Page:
If the highest loaded phase is changed from phase c to phase b and then to phase a, a general pattern for the unbalanced condition is observed, where H means highest loaded phase; L means lowest loaded phase; M means medium loaded phase. It is noticed that the best configuration for balanced condition and unbalanced condition based on ampacity is different according to

Installing cables in ductbanks occurs more and more frequently nowadays since their installation is easy. Use of the full potential of a ductbank is extremely important for reasons of economy. This paper proposes using the optimization method to find the best and worst configuration for cables in a ductbank based on ampacity. The best and worst configurations are decided for both balanced and unbalanced scenarios, which are different from common sense without optimization. For an unbalanced condition, a particular example is studied and

Cable # | Ampacity A | Temperature ˚C |
---|---|---|

1c | 594 | 82.8 |

2c | 594 | 89.7 |

1a | 540 | 86.6 |

3c | 594 | 86.1 |

1b | 567 | 88.3 |

2a | 540 | 87.7 |

2b | 567 | 86.9 |

3a | 540 | 89.3 |

3b | 567 | 87.4 |

then extended to a general pattern for unbalanced cables in a ductbank. In the future, the impacts of optimization during abnormal condition will be discussed. The study will include different faulted phases and loading conditions. Based on the results and conclusion, best case and cable configuration under abnormal condition will be presented.

The authors would like to thank all the members of the Clemson University Power Research Association (CUEPRA) for their guidance, data and financial support for this research.

Sun, B. and Makram, E. (2018) Configuration Optimization of Cables in Ductbank Based on Their Ampacity. Journal of Power and Energy Engineering, 6, 1-15. https://doi.org/10.4236/jpee.2018.64001

In order to solve the optimization problem, several solver programs have been built, such as Cplex and Gurobi. However, these programs require considerable amounts of time to build optimization models. To build a model quickly, efficient modeling programs and languages are needed. Yalmip is one of the most powerful and convenient toolboxes for mathematical optimization model building [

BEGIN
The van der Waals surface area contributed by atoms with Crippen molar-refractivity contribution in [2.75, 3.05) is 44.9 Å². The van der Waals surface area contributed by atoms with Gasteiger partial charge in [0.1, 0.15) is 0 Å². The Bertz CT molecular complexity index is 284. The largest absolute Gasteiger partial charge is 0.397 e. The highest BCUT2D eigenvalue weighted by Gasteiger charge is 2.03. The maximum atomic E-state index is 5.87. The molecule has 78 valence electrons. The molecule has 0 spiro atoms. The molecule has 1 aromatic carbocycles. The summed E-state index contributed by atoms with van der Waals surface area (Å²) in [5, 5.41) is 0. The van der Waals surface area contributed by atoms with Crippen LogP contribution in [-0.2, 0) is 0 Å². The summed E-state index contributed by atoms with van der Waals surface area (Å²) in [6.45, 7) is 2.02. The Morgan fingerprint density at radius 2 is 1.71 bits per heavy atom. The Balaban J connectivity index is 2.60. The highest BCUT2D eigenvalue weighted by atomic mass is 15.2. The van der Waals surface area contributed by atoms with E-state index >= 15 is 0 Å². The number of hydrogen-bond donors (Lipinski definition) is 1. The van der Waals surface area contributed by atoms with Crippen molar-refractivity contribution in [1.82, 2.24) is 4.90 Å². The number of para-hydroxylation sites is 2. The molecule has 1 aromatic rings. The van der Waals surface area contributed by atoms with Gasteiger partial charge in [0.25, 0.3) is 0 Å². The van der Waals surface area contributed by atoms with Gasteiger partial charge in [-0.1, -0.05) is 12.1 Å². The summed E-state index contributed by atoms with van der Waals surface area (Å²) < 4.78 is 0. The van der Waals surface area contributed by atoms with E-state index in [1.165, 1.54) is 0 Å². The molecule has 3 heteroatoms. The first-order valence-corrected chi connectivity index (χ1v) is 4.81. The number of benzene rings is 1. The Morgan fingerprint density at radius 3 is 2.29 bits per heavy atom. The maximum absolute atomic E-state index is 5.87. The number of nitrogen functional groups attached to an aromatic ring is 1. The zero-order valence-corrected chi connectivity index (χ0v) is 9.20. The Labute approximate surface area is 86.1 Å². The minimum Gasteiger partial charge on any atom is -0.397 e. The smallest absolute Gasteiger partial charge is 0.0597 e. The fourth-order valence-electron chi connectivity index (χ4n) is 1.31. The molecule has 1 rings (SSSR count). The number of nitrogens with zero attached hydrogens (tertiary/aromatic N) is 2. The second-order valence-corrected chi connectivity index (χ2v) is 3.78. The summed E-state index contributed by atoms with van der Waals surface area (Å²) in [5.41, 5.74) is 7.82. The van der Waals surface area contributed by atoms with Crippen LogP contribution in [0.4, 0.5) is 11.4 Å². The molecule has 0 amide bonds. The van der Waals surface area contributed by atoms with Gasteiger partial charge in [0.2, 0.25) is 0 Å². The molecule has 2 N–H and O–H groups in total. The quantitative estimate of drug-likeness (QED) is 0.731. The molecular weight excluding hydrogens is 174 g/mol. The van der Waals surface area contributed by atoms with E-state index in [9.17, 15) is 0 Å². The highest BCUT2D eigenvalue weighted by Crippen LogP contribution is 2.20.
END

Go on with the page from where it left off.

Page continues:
Yalmip is a free MATLAB toolbox for modeling optimization problems. It solves the optimization problem in combination with external solvers. The toolbox simplifies model building of optimization in general and focuses on control-oriented optimization problems in particular [

In order to write ampacity calculation equations in an optimization form, the Equations (2)-(6) in Section 2.1 are combined into Equation (1) for cable (1), and the following equation is obtained [

I 1 = [ Δ θ max , 1 − W d , 1 ( 0.5 T 1 , 1 + n 1 ( T 2 , 1 + T 3 , 1 + T 4 , 1 ) ) R 1 T 1 , 1 + n 1 R 1 ( 1 + λ 1 , 1 ) T 2 , 1 + n 1 R 1 ( 1 + λ 1 , 1 + λ 2 , 1 ) ( T 3 , 1 + T 4 , 1 ) − n 2 [ I 2 2 R 2 ( 1 + λ 1 , 2 + λ 2 , 2 ) μ 2 + W d 2 ] ∗ T 12 + ⋯ + n n [ I n 2 R n ( 1 + λ 1 , n + λ 2 , n ) μ n + W d n ] ∗ T 1 n R 1 T 1 , 1 + n 1 R 1 ( 1 + λ 1 , 1 ) T 2 , 1 + n 1 R 1 ( 1 + λ 1 , 1 + λ 2 , 1 ) ( T 3 , 1 + T 4 , 1 ) ] 0.5 (11)

T i j = ρ s 2 π ln ( d ′ i j / d i j ) (12)

For all other cables, similar result equations can be obtained as well.

Let

c i j = n j [ R j ( 1 + λ 1 , j + λ 2 , j ) μ j ] ∗ T i j R i T 1 , i + n i R i ( 1 + λ 1 , i ) T 2 , i + n i R i ( 1 + λ 1 , i + λ 2 , i ) ( T 3 , i + T 4 , i ) (13)

d i = [ Δ θ max , i − W d , i ( 0.5 T 1 , i + n i ( T 2 , i + T 3 , i + T 4 , i ) − ( ρ s / 2π ) [ ∑ N j W d , j ln ( d ′ i j / d i j ) ] ) R T 1 + n R ( 1 + λ 1 ) T 2 + n R ( 1 + λ 1 + λ 2 ) ( T 3 + T 4 ) ] 0.5 (14)

so that the ampacity calculation can be solved as an optimization problem.

Parameters | Value | Parameters | Value |
---|---|---|---|

N | 3 | ρ s | 1 |

R | 0.079e−3 | W d | 0 |

λ 1 | 0 | T 1 | 0.341 |

λ 2 | 0 | T 2 | 0 |

θ a m b | 20 | T 3 | 0.095 |

θ max | 90 | T 4 | 0.637 |

μ | 1 | D e | 72.9 |

Parameters | Value | Parameters | Value |
---|---|---|---|

N | 1 | ρ s | 1 |

R | 0.0763e−3 | W d | 0 |

λ 1 | 0 | T 1 | 0.341 |

λ 2 | 0 | T 2 | 0 |

θ a m b | 20 | T 3 | 0.095 |

θ max | 90 | T 4 | 0.751 |

μ | 1 | D e | 35.8 |